Marconi Union – Different Colours
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Ploughing your own furrow can be a lonely, not to mention dangerous pursuit. Too isolated from a scene, bands can find themselves sounding ‘out of time’ – this can, of course, cut both ways. Records that might fit perfectly in 1998, or 2028, by looking only inwards, run the risk of becoming too niche, too take-it-or-leave-it.
“We’ve never been part of a scene and never wanted to be,” say Marconi Union, and after five albums (Different Colours is their sixth), the field they’ve dug looks like a good place to be.
It certainly sounds good – the lush electric piano and snappy percussive sounds on this album are rich, clear, classy.
First Light, opening the album, is a pretty good calling card – squirty loops, jazz brushes, little dub flurries, sedate electric piano all combine to create an atmosphere that is best described as cinematic. Nothing as crass as ‘imaginary soundtrack to a spy movie’, but certainly placing sound in a way that suggests widescreen, long exposures, time lapse – a feeling reinforced by Alone Together, where space guitar twangs punctuated by Deepchord-like pulses move onto to something more jazz inflected. And while the tracks that make up Different Colours don’t exactly sound like what we think of as ‘jazz’ – the way the tracks are arranged, sequenced as blocks of themes and textures certainly owes something to that end of the spectrum.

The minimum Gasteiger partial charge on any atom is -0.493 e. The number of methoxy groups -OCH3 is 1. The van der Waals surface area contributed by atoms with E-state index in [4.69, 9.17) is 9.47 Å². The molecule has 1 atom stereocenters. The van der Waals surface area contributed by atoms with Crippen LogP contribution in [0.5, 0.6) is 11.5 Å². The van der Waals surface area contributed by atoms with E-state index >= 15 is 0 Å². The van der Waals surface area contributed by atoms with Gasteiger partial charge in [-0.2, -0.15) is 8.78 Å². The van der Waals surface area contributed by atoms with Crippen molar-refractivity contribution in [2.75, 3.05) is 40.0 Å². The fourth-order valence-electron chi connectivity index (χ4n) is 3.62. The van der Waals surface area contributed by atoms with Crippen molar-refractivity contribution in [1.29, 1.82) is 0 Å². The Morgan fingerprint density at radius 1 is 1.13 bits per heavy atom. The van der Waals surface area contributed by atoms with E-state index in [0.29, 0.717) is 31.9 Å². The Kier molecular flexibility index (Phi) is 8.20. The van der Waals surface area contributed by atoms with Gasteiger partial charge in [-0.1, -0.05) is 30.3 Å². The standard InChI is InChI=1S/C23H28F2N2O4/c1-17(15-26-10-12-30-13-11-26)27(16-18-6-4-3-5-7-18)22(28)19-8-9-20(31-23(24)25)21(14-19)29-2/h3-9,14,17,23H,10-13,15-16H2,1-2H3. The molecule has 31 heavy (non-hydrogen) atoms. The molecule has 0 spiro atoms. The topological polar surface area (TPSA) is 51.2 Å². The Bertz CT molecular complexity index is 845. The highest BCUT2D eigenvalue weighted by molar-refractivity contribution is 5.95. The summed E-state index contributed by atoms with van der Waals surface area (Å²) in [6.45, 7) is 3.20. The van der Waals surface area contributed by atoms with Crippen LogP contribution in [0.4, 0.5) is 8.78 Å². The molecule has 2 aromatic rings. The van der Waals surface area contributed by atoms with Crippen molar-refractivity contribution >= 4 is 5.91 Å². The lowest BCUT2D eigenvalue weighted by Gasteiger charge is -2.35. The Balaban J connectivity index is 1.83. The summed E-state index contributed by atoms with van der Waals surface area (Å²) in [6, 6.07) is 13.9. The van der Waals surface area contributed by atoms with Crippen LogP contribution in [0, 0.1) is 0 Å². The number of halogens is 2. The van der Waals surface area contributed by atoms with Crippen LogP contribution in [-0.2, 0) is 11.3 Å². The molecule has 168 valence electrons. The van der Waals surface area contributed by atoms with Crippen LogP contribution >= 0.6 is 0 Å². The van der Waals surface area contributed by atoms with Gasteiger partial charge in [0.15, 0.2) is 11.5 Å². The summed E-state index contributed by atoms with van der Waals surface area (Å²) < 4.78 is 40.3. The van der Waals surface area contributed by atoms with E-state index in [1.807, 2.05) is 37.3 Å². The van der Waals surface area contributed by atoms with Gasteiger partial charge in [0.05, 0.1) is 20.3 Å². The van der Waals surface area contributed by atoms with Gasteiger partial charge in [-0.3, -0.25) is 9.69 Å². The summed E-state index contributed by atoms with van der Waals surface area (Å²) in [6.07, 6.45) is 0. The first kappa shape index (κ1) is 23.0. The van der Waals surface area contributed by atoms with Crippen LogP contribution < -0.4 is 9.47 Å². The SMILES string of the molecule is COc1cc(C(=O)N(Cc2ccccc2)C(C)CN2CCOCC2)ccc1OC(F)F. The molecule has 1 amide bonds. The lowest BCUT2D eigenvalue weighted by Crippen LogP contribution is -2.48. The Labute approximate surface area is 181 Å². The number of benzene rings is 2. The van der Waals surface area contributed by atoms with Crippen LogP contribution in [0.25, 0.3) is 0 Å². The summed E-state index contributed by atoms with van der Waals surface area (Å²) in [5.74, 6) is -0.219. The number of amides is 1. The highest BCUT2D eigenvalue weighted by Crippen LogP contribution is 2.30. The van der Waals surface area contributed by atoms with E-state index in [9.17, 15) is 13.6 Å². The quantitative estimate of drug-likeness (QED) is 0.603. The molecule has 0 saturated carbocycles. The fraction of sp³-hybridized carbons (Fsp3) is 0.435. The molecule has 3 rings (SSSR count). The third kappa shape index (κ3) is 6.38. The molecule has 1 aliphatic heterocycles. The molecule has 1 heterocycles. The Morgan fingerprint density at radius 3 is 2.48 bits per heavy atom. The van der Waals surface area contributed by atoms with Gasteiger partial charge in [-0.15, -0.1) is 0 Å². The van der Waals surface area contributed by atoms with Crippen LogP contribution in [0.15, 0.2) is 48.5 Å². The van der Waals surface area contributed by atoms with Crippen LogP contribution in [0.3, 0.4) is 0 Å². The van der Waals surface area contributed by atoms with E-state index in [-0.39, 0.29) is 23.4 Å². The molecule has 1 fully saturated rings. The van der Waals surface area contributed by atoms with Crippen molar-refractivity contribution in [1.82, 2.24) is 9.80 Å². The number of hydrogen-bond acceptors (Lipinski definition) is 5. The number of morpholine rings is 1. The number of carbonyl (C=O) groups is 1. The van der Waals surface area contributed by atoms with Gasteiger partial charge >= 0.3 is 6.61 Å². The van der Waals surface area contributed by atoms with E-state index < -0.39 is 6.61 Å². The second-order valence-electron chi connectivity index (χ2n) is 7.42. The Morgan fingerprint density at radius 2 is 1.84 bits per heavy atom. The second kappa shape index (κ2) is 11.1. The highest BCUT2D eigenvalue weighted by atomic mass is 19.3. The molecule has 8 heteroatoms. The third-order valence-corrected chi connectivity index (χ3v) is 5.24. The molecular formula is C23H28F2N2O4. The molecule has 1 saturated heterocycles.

Actually, library music, or at least those artists drawing from that pool, might be a useful touchstone here – the slowly vibrating mallets and organ of Always Numb recall the sci-fi influenced fictions of Mark Pritchard and Dave Brinkworth’s Harmonic 33 outfit, while there are hints of Sven Libaek (unearthed by Trunk Records) in the rotating pulses of Time Lapse.
But Different Colours is very much its own character – the electric pianos, jazzy though they may be, remain anchored to the pulse that lies at the spine of most of these tracks, any hints of space-age-bachelor music is kept in check by purposeful, piercing ellipses of electric-guitar lines (Time Lapse, Flying). A lightness of touch throughout means the jazz/dub/soundtrack feel to the songs never sounds laboured, bolted on – these touches are the seed of the tracks, not the icing. Some of this must be attributed to the mix; individual elements are played off perfectly against each other, so there is clarity – the snap of the drums, the waver of Rhodes – as well as grit – the granular, radio textures that skirt around the edges of the themes here.
This is relaxed music, yes, but focused and precise too. There is enough widescreen longing and sedate electric-piano to satisfy late Sundays and cinema trips, but there is also just enough bite to dismiss any thoughts of a ‘downtempo’ revival.
Not afraid to wear its smartness on its sleeve, Different Colours is a confident statement, Marconi Union’s raised flag to doing it their way.
- John Boursnell for Fluid Radio